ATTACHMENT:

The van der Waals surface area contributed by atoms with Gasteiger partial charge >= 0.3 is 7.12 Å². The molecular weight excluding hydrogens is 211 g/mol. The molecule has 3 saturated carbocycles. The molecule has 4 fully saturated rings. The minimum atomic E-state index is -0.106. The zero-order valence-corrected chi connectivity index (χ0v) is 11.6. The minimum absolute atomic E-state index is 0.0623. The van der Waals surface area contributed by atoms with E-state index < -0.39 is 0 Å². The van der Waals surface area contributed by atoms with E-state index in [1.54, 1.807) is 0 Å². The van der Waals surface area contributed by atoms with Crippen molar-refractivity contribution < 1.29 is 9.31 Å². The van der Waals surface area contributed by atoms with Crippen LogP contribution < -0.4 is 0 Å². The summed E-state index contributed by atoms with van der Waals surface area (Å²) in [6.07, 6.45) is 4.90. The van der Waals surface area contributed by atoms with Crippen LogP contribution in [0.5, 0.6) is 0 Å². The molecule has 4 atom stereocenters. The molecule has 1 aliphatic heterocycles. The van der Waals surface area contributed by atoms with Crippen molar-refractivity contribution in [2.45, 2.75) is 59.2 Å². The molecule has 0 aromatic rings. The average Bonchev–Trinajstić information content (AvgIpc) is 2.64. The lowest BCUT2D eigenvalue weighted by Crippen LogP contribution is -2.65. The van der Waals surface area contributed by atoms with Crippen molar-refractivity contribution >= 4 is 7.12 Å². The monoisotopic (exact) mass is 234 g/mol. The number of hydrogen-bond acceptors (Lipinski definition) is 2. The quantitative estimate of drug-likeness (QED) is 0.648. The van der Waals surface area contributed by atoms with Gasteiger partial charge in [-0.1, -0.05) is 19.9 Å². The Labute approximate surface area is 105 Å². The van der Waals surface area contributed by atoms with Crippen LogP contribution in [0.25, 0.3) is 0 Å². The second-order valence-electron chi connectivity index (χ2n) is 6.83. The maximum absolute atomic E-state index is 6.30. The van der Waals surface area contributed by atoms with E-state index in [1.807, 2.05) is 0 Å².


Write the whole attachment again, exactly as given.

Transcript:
The van der Waals surface area contributed by atoms with Gasteiger partial charge >= 0.3 is 7.12 Å². The molecular weight excluding hydrogens is 211 g/mol. The molecule has 3 saturated carbocycles. The molecule has 4 fully saturated rings. The minimum atomic E-state index is -0.106. The zero-order valence-corrected chi connectivity index (χ0v) is 11.6. The minimum absolute atomic E-state index is 0.0623. The van der Waals surface area contributed by atoms with E-state index < -0.39 is 0 Å². The van der Waals surface area contributed by atoms with E-state index in [1.54, 1.807) is 0 Å². The van der Waals surface area contributed by atoms with Crippen molar-refractivity contribution < 1.29 is 9.31 Å². The van der Waals surface area contributed by atoms with Crippen LogP contribution < -0.4 is 0 Å². The summed E-state index contributed by atoms with van der Waals surface area (Å²) in [6.07, 6.45) is 4.90. The van der Waals surface area contributed by atoms with Crippen LogP contribution in [0.5, 0.6) is 0 Å². The molecule has 4 atom stereocenters. The molecule has 1 aliphatic heterocycles. The van der Waals surface area contributed by atoms with Crippen molar-refractivity contribution in [2.45, 2.75) is 59.2 Å². The molecule has 0 aromatic rings. The average Bonchev–Trinajstić information content (AvgIpc) is 2.64. The lowest BCUT2D eigenvalue weighted by Crippen LogP contribution is -2.65. The van der Waals surface area contributed by atoms with Crippen molar-refractivity contribution >= 4 is 7.12 Å². The monoisotopic (exact) mass is 234 g/mol. The number of hydrogen-bond acceptors (Lipinski definition) is 2. The quantitative estimate of drug-likeness (QED) is 0.648. The van der Waals surface area contributed by atoms with Gasteiger partial charge in [-0.1, -0.05) is 19.9 Å². The Labute approximate surface area is 105 Å². The van der Waals surface area contributed by atoms with Crippen LogP contribution in [0.25, 0.3) is 0 Å². The second-order valence-electron chi connectivity index (χ2n) is 6.83. The maximum absolute atomic E-state index is 6.30. The van der Waals surface area contributed by atoms with E-state index in [1.807, 2.05) is 0 Å².